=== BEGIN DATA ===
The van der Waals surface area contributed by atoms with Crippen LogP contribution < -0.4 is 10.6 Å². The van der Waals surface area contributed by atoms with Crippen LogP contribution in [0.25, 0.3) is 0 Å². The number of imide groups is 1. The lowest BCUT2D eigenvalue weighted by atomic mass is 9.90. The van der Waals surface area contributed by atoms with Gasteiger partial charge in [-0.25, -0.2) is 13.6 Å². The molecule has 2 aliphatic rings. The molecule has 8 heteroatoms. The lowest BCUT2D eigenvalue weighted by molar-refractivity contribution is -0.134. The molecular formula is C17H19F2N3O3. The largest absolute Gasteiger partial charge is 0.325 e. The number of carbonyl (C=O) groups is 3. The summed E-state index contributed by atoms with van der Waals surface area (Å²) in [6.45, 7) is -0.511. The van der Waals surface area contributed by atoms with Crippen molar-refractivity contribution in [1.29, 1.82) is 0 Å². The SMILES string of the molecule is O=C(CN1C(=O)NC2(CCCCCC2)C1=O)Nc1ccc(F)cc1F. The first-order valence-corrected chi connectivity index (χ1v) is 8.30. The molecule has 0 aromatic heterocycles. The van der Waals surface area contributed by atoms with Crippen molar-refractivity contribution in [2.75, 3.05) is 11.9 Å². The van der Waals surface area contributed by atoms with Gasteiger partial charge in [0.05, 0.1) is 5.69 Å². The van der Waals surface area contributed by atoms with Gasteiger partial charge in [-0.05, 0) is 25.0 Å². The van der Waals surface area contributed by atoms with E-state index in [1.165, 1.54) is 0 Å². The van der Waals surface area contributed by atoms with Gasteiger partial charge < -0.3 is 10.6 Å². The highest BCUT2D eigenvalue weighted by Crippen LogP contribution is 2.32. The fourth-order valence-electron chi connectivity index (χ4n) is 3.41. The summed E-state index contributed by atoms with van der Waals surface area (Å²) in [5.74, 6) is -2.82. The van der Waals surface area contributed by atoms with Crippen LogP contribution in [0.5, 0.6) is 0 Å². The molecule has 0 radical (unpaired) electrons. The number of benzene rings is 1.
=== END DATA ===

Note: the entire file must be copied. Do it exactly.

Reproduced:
The van der Waals surface area contributed by atoms with Crippen LogP contribution < -0.4 is 10.6 Å². The van der Waals surface area contributed by atoms with Crippen LogP contribution in [0.25, 0.3) is 0 Å². The number of imide groups is 1. The lowest BCUT2D eigenvalue weighted by atomic mass is 9.90. The van der Waals surface area contributed by atoms with Gasteiger partial charge in [-0.25, -0.2) is 13.6 Å². The molecule has 2 aliphatic rings. The molecule has 8 heteroatoms. The lowest BCUT2D eigenvalue weighted by molar-refractivity contribution is -0.134. The molecular formula is C17H19F2N3O3. The largest absolute Gasteiger partial charge is 0.325 e. The number of carbonyl (C=O) groups is 3. The summed E-state index contributed by atoms with van der Waals surface area (Å²) in [6.45, 7) is -0.511. The van der Waals surface area contributed by atoms with Crippen molar-refractivity contribution in [1.29, 1.82) is 0 Å². The SMILES string of the molecule is O=C(CN1C(=O)NC2(CCCCCC2)C1=O)Nc1ccc(F)cc1F. The first-order valence-corrected chi connectivity index (χ1v) is 8.30. The molecule has 0 aromatic heterocycles. The van der Waals surface area contributed by atoms with Crippen molar-refractivity contribution in [2.75, 3.05) is 11.9 Å². The van der Waals surface area contributed by atoms with Gasteiger partial charge in [0.05, 0.1) is 5.69 Å². The van der Waals surface area contributed by atoms with Gasteiger partial charge in [-0.05, 0) is 25.0 Å². The van der Waals surface area contributed by atoms with E-state index in [1.165, 1.54) is 0 Å². The van der Waals surface area contributed by atoms with Gasteiger partial charge < -0.3 is 10.6 Å². The highest BCUT2D eigenvalue weighted by Crippen LogP contribution is 2.32. The fourth-order valence-electron chi connectivity index (χ4n) is 3.41. The summed E-state index contributed by atoms with van der Waals surface area (Å²) in [5.74, 6) is -2.82. The van der Waals surface area contributed by atoms with Crippen LogP contribution in [0.5, 0.6) is 0 Å². The molecule has 0 radical (unpaired) electrons. The number of benzene rings is 1.